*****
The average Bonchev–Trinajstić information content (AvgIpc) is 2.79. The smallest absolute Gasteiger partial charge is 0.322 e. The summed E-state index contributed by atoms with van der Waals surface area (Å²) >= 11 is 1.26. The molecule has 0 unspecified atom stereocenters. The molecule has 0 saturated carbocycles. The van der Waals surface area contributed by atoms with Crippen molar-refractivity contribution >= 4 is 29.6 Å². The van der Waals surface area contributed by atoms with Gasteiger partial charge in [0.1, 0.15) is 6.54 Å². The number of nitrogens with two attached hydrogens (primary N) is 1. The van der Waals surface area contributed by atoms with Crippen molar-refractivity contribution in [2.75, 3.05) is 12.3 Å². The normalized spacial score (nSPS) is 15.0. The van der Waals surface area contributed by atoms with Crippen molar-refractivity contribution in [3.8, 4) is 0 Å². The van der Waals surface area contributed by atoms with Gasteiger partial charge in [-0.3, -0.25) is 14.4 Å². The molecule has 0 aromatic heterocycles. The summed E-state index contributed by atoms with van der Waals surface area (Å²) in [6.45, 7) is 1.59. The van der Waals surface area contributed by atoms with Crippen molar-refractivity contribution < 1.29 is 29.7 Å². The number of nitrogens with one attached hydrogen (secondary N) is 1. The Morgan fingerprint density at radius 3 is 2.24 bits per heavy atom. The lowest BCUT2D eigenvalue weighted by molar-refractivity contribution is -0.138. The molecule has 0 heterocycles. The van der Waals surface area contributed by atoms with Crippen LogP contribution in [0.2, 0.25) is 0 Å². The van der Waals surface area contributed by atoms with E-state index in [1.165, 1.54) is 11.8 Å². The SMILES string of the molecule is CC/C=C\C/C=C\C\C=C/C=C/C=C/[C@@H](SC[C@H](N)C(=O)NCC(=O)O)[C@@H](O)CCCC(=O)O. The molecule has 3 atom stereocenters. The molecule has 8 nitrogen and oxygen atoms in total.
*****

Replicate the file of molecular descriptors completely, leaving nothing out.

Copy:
The average Bonchev–Trinajstić information content (AvgIpc) is 2.79. The smallest absolute Gasteiger partial charge is 0.322 e. The summed E-state index contributed by atoms with van der Waals surface area (Å²) >= 11 is 1.26. The molecule has 0 unspecified atom stereocenters. The molecule has 0 saturated carbocycles. The van der Waals surface area contributed by atoms with Crippen molar-refractivity contribution >= 4 is 29.6 Å². The van der Waals surface area contributed by atoms with Gasteiger partial charge in [0.1, 0.15) is 6.54 Å². The number of nitrogens with two attached hydrogens (primary N) is 1. The van der Waals surface area contributed by atoms with Crippen molar-refractivity contribution in [2.75, 3.05) is 12.3 Å². The normalized spacial score (nSPS) is 15.0. The van der Waals surface area contributed by atoms with Crippen molar-refractivity contribution in [3.8, 4) is 0 Å². The van der Waals surface area contributed by atoms with Gasteiger partial charge in [-0.3, -0.25) is 14.4 Å². The molecule has 0 aromatic heterocycles. The summed E-state index contributed by atoms with van der Waals surface area (Å²) in [6.45, 7) is 1.59. The van der Waals surface area contributed by atoms with Crippen molar-refractivity contribution < 1.29 is 29.7 Å². The number of nitrogens with one attached hydrogen (secondary N) is 1. The Morgan fingerprint density at radius 3 is 2.24 bits per heavy atom. The lowest BCUT2D eigenvalue weighted by molar-refractivity contribution is -0.138. The molecule has 0 heterocycles. The van der Waals surface area contributed by atoms with Crippen LogP contribution in [0.2, 0.25) is 0 Å². The van der Waals surface area contributed by atoms with E-state index in [1.165, 1.54) is 11.8 Å². The SMILES string of the molecule is CC/C=C\C/C=C\C\C=C/C=C/C=C/[C@@H](SC[C@H](N)C(=O)NCC(=O)O)[C@@H](O)CCCC(=O)O. The molecule has 3 atom stereocenters. The molecule has 8 nitrogen and oxygen atoms in total.